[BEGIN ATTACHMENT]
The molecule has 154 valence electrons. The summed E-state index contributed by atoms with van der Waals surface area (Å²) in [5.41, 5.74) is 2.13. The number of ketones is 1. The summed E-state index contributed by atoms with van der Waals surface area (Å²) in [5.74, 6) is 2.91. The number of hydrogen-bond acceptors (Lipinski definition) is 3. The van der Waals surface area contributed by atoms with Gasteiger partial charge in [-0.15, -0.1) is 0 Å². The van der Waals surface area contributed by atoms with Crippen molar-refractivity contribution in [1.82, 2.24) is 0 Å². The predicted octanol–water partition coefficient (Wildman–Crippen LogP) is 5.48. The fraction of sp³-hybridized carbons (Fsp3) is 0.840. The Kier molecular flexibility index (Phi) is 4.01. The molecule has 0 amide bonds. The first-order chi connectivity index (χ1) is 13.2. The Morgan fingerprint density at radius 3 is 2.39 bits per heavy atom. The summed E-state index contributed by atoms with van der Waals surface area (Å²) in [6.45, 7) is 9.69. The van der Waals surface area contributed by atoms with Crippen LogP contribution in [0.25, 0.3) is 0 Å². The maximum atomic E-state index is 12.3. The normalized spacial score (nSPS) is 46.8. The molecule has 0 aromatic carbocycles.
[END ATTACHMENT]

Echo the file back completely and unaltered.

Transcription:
The molecule has 154 valence electrons. The summed E-state index contributed by atoms with van der Waals surface area (Å²) in [5.41, 5.74) is 2.13. The number of ketones is 1. The summed E-state index contributed by atoms with van der Waals surface area (Å²) in [5.74, 6) is 2.91. The number of hydrogen-bond acceptors (Lipinski definition) is 3. The van der Waals surface area contributed by atoms with Gasteiger partial charge in [-0.15, -0.1) is 0 Å². The van der Waals surface area contributed by atoms with Crippen molar-refractivity contribution in [1.82, 2.24) is 0 Å². The predicted octanol–water partition coefficient (Wildman–Crippen LogP) is 5.48. The fraction of sp³-hybridized carbons (Fsp3) is 0.840. The Kier molecular flexibility index (Phi) is 4.01. The molecule has 0 amide bonds. The first-order chi connectivity index (χ1) is 13.2. The Morgan fingerprint density at radius 3 is 2.39 bits per heavy atom. The summed E-state index contributed by atoms with van der Waals surface area (Å²) in [6.45, 7) is 9.69. The van der Waals surface area contributed by atoms with Crippen LogP contribution in [0.25, 0.3) is 0 Å². The maximum atomic E-state index is 12.3. The normalized spacial score (nSPS) is 46.8. The molecule has 0 aromatic carbocycles.